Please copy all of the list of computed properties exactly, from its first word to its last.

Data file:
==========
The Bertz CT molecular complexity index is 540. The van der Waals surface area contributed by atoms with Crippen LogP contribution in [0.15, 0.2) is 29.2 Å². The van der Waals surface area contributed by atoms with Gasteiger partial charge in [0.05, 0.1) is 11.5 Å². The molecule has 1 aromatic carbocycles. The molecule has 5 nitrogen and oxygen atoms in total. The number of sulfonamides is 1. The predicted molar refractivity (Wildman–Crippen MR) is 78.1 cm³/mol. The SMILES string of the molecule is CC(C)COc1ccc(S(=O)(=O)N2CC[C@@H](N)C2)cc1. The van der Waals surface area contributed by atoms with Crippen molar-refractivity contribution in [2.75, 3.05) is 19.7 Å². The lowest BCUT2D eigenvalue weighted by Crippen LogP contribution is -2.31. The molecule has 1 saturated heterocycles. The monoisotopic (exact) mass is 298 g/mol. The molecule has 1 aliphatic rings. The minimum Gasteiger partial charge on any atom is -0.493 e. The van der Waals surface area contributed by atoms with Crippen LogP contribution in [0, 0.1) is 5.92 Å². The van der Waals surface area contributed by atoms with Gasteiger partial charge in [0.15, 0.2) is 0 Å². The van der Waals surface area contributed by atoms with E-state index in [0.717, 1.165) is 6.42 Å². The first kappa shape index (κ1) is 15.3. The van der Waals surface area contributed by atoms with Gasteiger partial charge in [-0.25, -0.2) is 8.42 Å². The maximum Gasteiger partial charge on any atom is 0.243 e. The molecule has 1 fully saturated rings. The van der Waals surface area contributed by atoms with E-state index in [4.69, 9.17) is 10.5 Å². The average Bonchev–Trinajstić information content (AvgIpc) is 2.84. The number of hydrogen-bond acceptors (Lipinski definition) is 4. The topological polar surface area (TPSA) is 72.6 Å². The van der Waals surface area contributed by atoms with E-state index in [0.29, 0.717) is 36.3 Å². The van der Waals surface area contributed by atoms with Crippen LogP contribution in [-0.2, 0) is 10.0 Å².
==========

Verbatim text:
The Bertz CT molecular complexity index is 540. The van der Waals surface area contributed by atoms with Crippen LogP contribution in [0.15, 0.2) is 29.2 Å². The van der Waals surface area contributed by atoms with Gasteiger partial charge in [0.05, 0.1) is 11.5 Å². The molecule has 1 aromatic carbocycles. The molecule has 5 nitrogen and oxygen atoms in total. The number of sulfonamides is 1. The predicted molar refractivity (Wildman–Crippen MR) is 78.1 cm³/mol. The SMILES string of the molecule is CC(C)COc1ccc(S(=O)(=O)N2CC[C@@H](N)C2)cc1. The van der Waals surface area contributed by atoms with Crippen molar-refractivity contribution in [2.75, 3.05) is 19.7 Å². The lowest BCUT2D eigenvalue weighted by Crippen LogP contribution is -2.31. The molecule has 1 saturated heterocycles. The monoisotopic (exact) mass is 298 g/mol. The molecule has 1 aliphatic rings. The minimum Gasteiger partial charge on any atom is -0.493 e. The van der Waals surface area contributed by atoms with Crippen LogP contribution in [0, 0.1) is 5.92 Å². The van der Waals surface area contributed by atoms with Gasteiger partial charge in [0.15, 0.2) is 0 Å². The van der Waals surface area contributed by atoms with E-state index in [0.717, 1.165) is 6.42 Å². The first kappa shape index (κ1) is 15.3. The van der Waals surface area contributed by atoms with Gasteiger partial charge in [-0.25, -0.2) is 8.42 Å². The maximum Gasteiger partial charge on any atom is 0.243 e. The molecule has 1 fully saturated rings. The van der Waals surface area contributed by atoms with E-state index in [4.69, 9.17) is 10.5 Å². The average Bonchev–Trinajstić information content (AvgIpc) is 2.84. The number of hydrogen-bond acceptors (Lipinski definition) is 4. The topological polar surface area (TPSA) is 72.6 Å². The van der Waals surface area contributed by atoms with E-state index in [0.29, 0.717) is 36.3 Å². The van der Waals surface area contributed by atoms with Crippen LogP contribution in [-0.2, 0) is 10.0 Å².